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There are a wide variety of combustion engines out there but most don't divert too far from the conventional setup. The combustion of a fuel in a chamber produces force by expanding the high-temperature, high-pressure gases inside and that force is directly passed on to some component of the engine. The output is typically some form of rotation, be it turbine blades or the pistons and crankshaft of an automobile.
[Image Source: Toyota, Maine]
Now, Toyota have come up with an intuitive new setup that has no crankshaft whatsoever and which produces three-phase electricity. They've dubbed it Free Piston Engine Linear Generator (FPEG), the 'free' referring to the lack of a crankshaft attached to the pistons. On the power stroke of the cycle, the force produced in the chamber drives the pistons to push permanent magnets through a coil around the cylinder chamber, which produces electricity through electromagnetic induction.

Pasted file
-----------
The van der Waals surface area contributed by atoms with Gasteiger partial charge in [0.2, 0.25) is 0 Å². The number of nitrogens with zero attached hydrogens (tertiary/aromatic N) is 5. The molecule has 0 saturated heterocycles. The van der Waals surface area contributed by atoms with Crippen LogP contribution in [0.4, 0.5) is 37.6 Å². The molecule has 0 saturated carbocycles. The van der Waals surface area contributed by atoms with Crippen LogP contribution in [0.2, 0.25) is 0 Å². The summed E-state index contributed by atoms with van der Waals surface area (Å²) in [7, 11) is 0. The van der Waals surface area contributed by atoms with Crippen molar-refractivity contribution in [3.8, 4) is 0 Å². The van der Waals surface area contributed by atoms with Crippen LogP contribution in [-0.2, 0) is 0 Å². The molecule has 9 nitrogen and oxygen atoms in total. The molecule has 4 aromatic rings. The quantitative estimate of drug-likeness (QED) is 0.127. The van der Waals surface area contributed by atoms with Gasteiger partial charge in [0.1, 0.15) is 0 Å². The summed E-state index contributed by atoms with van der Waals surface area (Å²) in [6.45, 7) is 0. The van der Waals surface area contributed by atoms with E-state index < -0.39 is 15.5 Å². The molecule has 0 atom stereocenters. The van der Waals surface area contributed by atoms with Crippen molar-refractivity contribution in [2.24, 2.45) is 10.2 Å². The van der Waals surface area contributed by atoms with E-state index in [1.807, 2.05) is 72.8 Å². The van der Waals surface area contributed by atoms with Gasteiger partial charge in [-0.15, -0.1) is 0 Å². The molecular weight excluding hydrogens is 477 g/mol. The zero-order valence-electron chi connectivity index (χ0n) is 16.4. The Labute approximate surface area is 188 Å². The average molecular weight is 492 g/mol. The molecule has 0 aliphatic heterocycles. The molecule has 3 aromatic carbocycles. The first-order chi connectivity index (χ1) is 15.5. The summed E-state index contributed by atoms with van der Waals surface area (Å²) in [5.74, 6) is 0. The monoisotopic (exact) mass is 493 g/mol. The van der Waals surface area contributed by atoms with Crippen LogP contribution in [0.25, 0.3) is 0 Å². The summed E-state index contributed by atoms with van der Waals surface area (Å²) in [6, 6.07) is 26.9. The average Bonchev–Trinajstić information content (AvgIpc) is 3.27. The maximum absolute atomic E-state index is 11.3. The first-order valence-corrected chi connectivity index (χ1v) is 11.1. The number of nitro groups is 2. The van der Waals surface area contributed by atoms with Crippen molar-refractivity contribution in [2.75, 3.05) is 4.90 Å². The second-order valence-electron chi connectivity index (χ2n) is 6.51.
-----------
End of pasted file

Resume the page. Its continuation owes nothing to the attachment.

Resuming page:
The idea is the combination of two well known processes, combustion engines and electromagnetic induction, but why the excitement of such a simple idea? Well, the guys over at Toyota claim it has a thermal efficiency of 42%, a decent improvement considering the maximum thermal efficiency of modern automobile combustion engines is a round 25-30%.
The engine can be powered sparkless through a diesel cycle or run on standard gasoline. The video shows a two stroke cycle which may spoil its chances of seeing use in automobiles as two stroke engines are known for their increased emissions, but Toyota have claimed that a twin unit design with a 20 kW output should be able to power a light sedan to cruise at 75 mph (120 kph).
You may be wondering how the piston will return to its position seeming there is no rotating crankshaft and the answer is simple, a gas spring placed at the end of the chamber will provide the force to compress the gases once again. A single unit would have some serious vibrational issues and so a twin unit design means that the two pistons can cancel each other out and provide balance. It's also worth noting that there are no complex rotating balances required due to the lack of a crankshaft.
They have even gone ahead and produced a 2 foot long prototype, 8 inches in diameter, that can produce 15 hp. The design is theoretically scalable to something that can produce a larger power output but we're still a long way away from that time, but we are eager to see where Toyota go with this.